Amid all the coronavirus trouble that the state is already facing, the Jammu and Kashmir police have now got the controversial case they are calling “One ring phone scam”.
Recently, the people of the state have started received late-night missed calls from unknown numbers after which if they return the call their phone balance gets robbed. The calls get cut after one ring.
According to the police, the scammers allegedly use system-generated numbers that largely carry ISD codes of West Asian countries.
“The racketeers may be employing West Asian country codes to mislead J&K residents into thinking that the call may be from relatives or friends using a different number. However, the scammers have also been using system-generated numbers with domestic codes,” police told ThePrint.
However, in the case of prepaid customers, when they call back on the unknown number, their balance gets deducted or, in some cases, their mobile data allocation is completely consumed.
For post-paid users, the bill comes of hundreds of rupees. People have also reported that the alleged scammers engage their victims in “trivial talk” about lotteries and credit cards to keep them on the line longer.
Till now around 500 complaints have been registered with the police and the cyber cell is looking into the possibility of a major data breach of customer databases maintained by telecom service providers.
“It is possible there might have been a breach of data at some level. We are looking into the matter,” said a senior police officer.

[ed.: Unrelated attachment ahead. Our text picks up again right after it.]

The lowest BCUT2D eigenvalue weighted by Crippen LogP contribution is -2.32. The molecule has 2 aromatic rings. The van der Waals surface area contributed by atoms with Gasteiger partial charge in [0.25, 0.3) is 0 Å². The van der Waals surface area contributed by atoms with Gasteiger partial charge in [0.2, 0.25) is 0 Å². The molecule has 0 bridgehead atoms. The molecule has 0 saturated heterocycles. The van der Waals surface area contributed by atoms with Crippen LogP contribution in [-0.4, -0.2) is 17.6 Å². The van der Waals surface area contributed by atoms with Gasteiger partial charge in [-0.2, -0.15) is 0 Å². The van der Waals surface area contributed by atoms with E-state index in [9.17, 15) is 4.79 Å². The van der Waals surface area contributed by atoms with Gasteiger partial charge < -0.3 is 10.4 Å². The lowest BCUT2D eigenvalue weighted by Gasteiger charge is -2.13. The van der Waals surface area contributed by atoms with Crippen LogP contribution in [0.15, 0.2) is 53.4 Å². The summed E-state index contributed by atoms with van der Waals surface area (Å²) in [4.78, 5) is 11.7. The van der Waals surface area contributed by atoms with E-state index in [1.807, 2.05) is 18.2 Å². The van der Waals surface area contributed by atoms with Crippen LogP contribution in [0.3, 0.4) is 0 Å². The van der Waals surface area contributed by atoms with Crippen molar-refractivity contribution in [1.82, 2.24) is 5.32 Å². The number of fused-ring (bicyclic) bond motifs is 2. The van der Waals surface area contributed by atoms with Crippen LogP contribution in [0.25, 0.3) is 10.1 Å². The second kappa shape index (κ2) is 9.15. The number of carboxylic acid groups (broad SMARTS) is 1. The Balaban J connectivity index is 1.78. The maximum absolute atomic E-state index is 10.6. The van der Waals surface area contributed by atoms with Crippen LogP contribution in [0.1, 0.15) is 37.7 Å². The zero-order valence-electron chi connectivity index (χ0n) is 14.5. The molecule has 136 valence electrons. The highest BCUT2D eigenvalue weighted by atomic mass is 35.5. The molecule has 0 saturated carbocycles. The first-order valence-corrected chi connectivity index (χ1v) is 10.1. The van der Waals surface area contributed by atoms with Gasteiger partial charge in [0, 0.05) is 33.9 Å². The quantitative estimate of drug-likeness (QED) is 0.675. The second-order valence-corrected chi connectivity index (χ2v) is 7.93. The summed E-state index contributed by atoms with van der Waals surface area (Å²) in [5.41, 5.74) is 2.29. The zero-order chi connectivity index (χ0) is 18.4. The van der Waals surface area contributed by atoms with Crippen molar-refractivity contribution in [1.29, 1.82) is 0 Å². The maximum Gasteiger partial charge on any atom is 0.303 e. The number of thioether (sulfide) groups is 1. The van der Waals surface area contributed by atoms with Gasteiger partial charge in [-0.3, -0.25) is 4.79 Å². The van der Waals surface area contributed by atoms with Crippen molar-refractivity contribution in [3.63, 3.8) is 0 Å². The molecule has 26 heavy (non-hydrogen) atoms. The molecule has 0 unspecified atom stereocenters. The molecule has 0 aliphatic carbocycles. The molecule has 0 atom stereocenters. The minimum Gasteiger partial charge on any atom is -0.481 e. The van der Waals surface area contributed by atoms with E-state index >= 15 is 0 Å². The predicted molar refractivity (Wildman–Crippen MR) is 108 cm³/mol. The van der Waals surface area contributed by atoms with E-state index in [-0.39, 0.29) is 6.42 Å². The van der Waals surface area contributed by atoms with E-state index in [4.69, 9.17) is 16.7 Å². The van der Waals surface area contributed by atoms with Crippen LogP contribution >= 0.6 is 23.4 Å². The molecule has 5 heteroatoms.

In the wake of these scams, the cyber police department has issued an advisory asking people to not ring back if they receive such suspicious calls.
They suspect that the scam may be larger than this and later maybe used to get access to people’s bank accounts that are sometimes linked to the phone numbers.
Explaining the nature of the scam, Tahir Ashraf, J&K Cyber Police chief said, “Preliminary investigations suggest that the ‘One Ring Phone Scam’ is a global scam. We have received over 500 distress calls from across Kashmir. In fact, victims from Doda, Poonch and even Jammu made distress calls. We have launched an investigation, coupled with a massive awareness programme, to make people aware of the scam.”
Adding that the system-generated calls are “almost impossible” to trace, he urged people to report this to their telecom service providers.
Answering where the scammers got the numbers from, Ashraf said that a lot of companies have these data such as true caller, or places where people shop which collects this data and may sell it.